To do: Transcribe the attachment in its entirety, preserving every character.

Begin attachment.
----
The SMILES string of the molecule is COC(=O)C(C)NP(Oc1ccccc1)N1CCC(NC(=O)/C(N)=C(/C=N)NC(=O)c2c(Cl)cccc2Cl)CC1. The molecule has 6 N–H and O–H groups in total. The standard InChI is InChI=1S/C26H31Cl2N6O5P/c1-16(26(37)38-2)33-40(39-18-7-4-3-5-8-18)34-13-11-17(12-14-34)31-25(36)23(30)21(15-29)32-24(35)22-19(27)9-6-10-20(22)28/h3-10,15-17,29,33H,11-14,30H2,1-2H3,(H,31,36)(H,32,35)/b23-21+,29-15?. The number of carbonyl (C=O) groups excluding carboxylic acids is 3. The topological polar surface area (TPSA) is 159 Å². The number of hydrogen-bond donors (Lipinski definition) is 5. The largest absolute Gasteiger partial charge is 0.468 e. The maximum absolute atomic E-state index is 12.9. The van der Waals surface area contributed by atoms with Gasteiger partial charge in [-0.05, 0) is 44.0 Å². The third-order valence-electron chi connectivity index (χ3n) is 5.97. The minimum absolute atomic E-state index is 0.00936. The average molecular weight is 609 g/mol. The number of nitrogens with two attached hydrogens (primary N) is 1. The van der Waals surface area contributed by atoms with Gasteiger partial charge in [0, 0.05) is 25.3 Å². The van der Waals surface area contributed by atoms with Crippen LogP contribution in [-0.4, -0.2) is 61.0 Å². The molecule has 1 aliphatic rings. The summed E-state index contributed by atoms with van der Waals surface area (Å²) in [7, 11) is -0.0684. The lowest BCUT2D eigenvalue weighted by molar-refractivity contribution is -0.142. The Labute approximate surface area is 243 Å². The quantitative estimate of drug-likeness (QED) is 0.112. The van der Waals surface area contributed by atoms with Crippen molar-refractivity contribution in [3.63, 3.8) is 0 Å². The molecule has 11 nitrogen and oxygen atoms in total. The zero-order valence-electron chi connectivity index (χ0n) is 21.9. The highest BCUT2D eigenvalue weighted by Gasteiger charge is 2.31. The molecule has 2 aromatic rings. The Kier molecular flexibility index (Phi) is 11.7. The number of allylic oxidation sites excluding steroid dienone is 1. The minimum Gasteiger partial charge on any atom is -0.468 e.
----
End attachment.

The SMILES string of the molecule is COC(=O)C(C)NP(Oc1ccccc1)N1CCC(NC(=O)/C(N)=C(/C=N)NC(=O)c2c(Cl)cccc2Cl)CC1. The molecule has 6 N–H and O–H groups in total. The standard InChI is InChI=1S/C26H31Cl2N6O5P/c1-16(26(37)38-2)33-40(39-18-7-4-3-5-8-18)34-13-11-17(12-14-34)31-25(36)23(30)21(15-29)32-24(35)22-19(27)9-6-10-20(22)28/h3-10,15-17,29,33H,11-14,30H2,1-2H3,(H,31,36)(H,32,35)/b23-21+,29-15?. The number of carbonyl (C=O) groups excluding carboxylic acids is 3. The topological polar surface area (TPSA) is 159 Å². The number of hydrogen-bond donors (Lipinski definition) is 5. The largest absolute Gasteiger partial charge is 0.468 e. The maximum absolute atomic E-state index is 12.9. The van der Waals surface area contributed by atoms with Gasteiger partial charge in [-0.05, 0) is 44.0 Å². The third-order valence-electron chi connectivity index (χ3n) is 5.97. The minimum absolute atomic E-state index is 0.00936. The average molecular weight is 609 g/mol. The number of nitrogens with two attached hydrogens (primary N) is 1. The van der Waals surface area contributed by atoms with Gasteiger partial charge in [0, 0.05) is 25.3 Å². The van der Waals surface area contributed by atoms with Crippen LogP contribution in [-0.4, -0.2) is 61.0 Å². The molecule has 1 aliphatic rings. The summed E-state index contributed by atoms with van der Waals surface area (Å²) in [7, 11) is -0.0684. The lowest BCUT2D eigenvalue weighted by molar-refractivity contribution is -0.142. The Labute approximate surface area is 243 Å². The quantitative estimate of drug-likeness (QED) is 0.112. The van der Waals surface area contributed by atoms with Crippen molar-refractivity contribution in [3.63, 3.8) is 0 Å². The molecule has 11 nitrogen and oxygen atoms in total. The zero-order valence-electron chi connectivity index (χ0n) is 21.9. The highest BCUT2D eigenvalue weighted by Gasteiger charge is 2.31. The molecule has 2 aromatic rings. The Kier molecular flexibility index (Phi) is 11.7. The number of allylic oxidation sites excluding steroid dienone is 1. The minimum Gasteiger partial charge on any atom is -0.468 e.